Dario d’Ovidio, DVM, MS, SpecPACS, DECZM (Small Mammals) presented this live, interactive, webinar, RACE-approved for 1 hour of continuing education.
This free, R.A.C.E.-approved continuing education webinar, Emergency and Critical Care of Rabbits, was presented by Charly Pignon, DVM, DECZM (Small Mammal) on November 7, 2018. Lecture topics of this webinar recording include emergency triage, cardiopulmonary resuscitation, analgesia, fluid therapy, and critical care nutrition.
The approach to analgesia and sedation in exotic companion mammals faces special challenges, including small patient size and unique features of the prey species mentality. Recognition of pain is more difficult in rabbits and rodents because many small mammals are very good at hiding the signs of pain commonly observed in predator species. Instead pain in a rabbit or rodent is often inferred from the patient’s clinical condition as well as the absence of normal behaviors. The diagnostic and therapeutic plan frequently requires some form of chemical restraint in exotic mammal medicine. When compared to general anesthesia, sedation is a safer option for the debilitated or critically ill small mammal.
This live webinar event was presented by Javier Nevarez, DVM, PhD, DACZM, DECZM (Herpetology). View a recording of Dr. Nevarez’s web-based seminar and earn 1 hour of R.A.C.E.-approved continuing education credit. Lecture objectives include a review of the principles and concepts of reptile analgesia, recommended analgesics, signs of pain and pain recognition, and a review of analgesic protocols. The presentation also reviews principles and concepts of reptile anesthesia, popular anesthetic agents and anesthetic protocols, monitoring, as well as keys to success.
Exotic small mammals can be challenging to safely induce, maintain and recover from general anesthesia. View the recording of this RACE-approved webinar, which explores clinical anesthesia in exotic companion mammals from patient assessment and anesthetic induction to monitoring and recovery. The use of common premedications, induction agents, maintenance drugs, and post-operative analgesics will be compared and contrasted in exotic companion mammals. Multimodal anesthetic techniques, such as epidural anesthesia and constant rate infusions, will also be discussed.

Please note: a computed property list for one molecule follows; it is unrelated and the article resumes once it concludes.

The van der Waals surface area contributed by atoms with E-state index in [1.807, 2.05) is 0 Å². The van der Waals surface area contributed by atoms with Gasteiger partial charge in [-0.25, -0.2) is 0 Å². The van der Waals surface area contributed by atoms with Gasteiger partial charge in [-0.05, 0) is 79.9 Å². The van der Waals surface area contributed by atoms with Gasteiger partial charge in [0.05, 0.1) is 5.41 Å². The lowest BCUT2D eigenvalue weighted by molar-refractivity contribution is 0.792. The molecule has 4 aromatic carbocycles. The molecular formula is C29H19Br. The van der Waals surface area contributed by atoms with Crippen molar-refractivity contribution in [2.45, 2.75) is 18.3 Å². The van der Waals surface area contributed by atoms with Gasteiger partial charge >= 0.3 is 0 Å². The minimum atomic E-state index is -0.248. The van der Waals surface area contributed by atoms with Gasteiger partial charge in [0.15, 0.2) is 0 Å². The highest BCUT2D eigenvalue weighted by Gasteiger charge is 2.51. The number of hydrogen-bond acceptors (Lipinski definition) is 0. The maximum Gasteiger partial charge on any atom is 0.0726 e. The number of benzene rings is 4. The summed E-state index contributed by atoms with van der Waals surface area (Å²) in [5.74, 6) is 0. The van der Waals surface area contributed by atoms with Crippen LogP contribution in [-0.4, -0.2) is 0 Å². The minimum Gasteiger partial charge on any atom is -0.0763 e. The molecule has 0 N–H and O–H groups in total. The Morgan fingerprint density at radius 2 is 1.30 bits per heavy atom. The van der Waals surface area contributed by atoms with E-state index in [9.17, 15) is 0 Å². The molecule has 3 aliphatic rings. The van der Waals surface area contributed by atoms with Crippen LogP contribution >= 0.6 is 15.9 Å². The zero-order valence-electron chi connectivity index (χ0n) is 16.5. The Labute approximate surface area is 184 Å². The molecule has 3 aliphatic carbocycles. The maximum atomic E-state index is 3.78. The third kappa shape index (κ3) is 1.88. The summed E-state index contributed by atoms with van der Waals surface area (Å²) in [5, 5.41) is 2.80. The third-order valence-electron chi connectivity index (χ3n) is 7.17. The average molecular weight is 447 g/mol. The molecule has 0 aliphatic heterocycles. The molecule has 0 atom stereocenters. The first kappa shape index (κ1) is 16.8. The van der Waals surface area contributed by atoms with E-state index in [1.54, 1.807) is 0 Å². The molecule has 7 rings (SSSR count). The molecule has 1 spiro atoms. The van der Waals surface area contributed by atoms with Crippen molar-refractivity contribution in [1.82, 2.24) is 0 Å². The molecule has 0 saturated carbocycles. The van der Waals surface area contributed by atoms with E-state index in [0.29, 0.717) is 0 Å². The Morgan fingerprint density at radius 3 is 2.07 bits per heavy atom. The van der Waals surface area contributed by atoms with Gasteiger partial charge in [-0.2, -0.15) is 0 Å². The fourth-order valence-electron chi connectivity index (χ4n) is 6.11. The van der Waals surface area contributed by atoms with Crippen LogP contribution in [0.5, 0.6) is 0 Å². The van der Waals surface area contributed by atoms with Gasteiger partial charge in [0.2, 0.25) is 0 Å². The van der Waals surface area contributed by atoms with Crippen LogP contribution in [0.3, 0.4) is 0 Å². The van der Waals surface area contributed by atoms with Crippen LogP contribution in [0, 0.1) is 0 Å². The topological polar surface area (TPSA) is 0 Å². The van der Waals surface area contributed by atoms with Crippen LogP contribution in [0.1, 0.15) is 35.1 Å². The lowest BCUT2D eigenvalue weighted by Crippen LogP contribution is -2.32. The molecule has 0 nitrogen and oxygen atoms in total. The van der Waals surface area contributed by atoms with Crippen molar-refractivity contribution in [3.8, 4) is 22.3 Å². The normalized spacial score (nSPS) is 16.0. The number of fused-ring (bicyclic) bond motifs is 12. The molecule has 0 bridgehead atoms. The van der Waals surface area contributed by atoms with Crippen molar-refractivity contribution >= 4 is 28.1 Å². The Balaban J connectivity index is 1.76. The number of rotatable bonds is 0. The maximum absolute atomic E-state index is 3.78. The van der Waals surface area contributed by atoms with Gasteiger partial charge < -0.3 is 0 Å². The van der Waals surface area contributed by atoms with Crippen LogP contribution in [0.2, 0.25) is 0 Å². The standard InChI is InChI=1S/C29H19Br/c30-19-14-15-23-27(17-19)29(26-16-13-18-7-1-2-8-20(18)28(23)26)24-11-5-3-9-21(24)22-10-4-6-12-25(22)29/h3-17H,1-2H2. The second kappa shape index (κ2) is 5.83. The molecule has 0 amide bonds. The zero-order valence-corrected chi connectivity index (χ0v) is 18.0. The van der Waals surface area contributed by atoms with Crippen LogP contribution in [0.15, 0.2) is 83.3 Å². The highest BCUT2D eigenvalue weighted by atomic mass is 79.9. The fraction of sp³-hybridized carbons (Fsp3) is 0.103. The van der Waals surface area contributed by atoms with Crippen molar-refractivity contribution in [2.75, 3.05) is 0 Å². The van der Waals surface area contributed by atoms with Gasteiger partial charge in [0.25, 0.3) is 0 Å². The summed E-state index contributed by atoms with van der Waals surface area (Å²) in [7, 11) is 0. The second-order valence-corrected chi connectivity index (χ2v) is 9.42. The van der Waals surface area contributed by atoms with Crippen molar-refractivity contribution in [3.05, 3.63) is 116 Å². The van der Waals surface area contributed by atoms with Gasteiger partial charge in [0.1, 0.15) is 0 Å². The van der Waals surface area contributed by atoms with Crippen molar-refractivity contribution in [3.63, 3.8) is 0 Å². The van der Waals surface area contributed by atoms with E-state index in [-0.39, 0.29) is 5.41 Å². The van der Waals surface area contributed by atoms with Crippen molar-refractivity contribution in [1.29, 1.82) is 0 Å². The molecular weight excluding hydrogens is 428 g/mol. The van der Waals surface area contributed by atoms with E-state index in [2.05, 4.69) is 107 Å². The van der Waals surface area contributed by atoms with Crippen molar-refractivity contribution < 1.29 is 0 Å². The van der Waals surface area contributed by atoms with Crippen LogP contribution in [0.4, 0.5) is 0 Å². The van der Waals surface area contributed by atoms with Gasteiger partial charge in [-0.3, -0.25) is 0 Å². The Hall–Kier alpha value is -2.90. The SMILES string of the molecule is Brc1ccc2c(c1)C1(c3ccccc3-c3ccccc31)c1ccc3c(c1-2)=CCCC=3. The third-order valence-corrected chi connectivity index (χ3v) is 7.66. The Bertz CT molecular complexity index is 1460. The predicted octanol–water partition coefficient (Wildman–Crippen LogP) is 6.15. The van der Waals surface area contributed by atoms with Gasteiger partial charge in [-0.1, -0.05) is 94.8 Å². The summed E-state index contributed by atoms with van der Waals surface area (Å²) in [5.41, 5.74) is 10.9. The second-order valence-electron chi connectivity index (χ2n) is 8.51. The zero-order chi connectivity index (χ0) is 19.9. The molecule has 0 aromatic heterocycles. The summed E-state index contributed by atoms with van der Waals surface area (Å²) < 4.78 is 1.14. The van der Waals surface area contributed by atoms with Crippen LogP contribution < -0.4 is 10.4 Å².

One of the most valuable items in avian practice is a reliable formulary. Although pharmacokinetic and pharmacodynamic data is slowly growing, the vast majority of drug doses in companion parrot medicine rely on extrapolation and/or clinical experience. It is crucial that the clinician have access to this wide range of information and experience.
As in other species, to manage pain successfully, one must know when pain might occur. Several common medical disorders can result in acute pain such as otitis, conjunctivitis, and acute gastrointestinal disease. Chronic pain can arise from conditions such as arthritis, which commonly develops in older…
This brief article was created to serve as a synopsis of LafeberVet’s longer, more detailed “Avian Analgesia” authored by avian veterinarian, Dr. Michelle Hawkins.
This brief article was created to serve as a synopsis of LafeberVet’s longer, more detailed “Analgesia in Small Mammals” authored by veterinary anesthesiologist, Dr. Paul Flecknell.
Are you using epidurals in your practice? The epidural is a neuroaxial technique that provides preemptive analgesia by injecting drug into the epidural space surrounding the spine. Epidurals can be used for abdominal surgery, perineal surgery, and orthopedic procedures involving the pelvic limb or spine. Some opioids can also travel cranially to provide supplemental analgesia for chest and thoracic limb procedures. Epidurals serve as an adjunct to systemic analgesia, and epidural analgesia also reduces the amount of anesthetic drug needed. Epidurals can also shorten recovery time.
Pain assessment in birds is very complex because it requires consideration of differences in age, gender, species, individual behaviors and environmental factors. Birds may exhibit different behaviors or may hide painful behaviors when outside of their home cage. Predatory species may exhibit painful behaviors more readily than prey species. Many clinical signs may be associated with pain in birds including…